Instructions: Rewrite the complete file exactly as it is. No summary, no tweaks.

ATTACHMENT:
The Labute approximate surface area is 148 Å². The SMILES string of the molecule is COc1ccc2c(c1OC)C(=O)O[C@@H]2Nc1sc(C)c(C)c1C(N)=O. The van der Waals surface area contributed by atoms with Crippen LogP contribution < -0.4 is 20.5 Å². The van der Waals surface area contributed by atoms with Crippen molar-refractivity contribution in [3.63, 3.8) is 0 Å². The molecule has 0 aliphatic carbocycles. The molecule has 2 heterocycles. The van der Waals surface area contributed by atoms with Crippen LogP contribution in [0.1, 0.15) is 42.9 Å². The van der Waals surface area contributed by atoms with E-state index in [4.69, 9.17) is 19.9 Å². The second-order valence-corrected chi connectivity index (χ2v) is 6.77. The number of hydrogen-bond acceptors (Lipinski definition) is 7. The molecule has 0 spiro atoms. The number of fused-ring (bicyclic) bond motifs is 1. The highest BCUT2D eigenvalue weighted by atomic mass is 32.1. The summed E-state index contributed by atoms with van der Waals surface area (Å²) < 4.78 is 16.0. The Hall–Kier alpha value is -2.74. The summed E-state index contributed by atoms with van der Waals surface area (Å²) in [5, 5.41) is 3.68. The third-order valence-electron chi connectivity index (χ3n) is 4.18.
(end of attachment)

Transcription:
The Labute approximate surface area is 148 Å². The SMILES string of the molecule is COc1ccc2c(c1OC)C(=O)O[C@@H]2Nc1sc(C)c(C)c1C(N)=O. The van der Waals surface area contributed by atoms with Crippen LogP contribution < -0.4 is 20.5 Å². The van der Waals surface area contributed by atoms with Crippen molar-refractivity contribution in [3.63, 3.8) is 0 Å². The molecule has 0 aliphatic carbocycles. The molecule has 2 heterocycles. The van der Waals surface area contributed by atoms with Crippen LogP contribution in [0.1, 0.15) is 42.9 Å². The van der Waals surface area contributed by atoms with E-state index in [4.69, 9.17) is 19.9 Å². The second-order valence-corrected chi connectivity index (χ2v) is 6.77. The number of hydrogen-bond acceptors (Lipinski definition) is 7. The molecule has 0 spiro atoms. The number of fused-ring (bicyclic) bond motifs is 1. The highest BCUT2D eigenvalue weighted by atomic mass is 32.1. The summed E-state index contributed by atoms with van der Waals surface area (Å²) < 4.78 is 16.0. The Hall–Kier alpha value is -2.74. The summed E-state index contributed by atoms with van der Waals surface area (Å²) in [5, 5.41) is 3.68. The third-order valence-electron chi connectivity index (χ3n) is 4.18.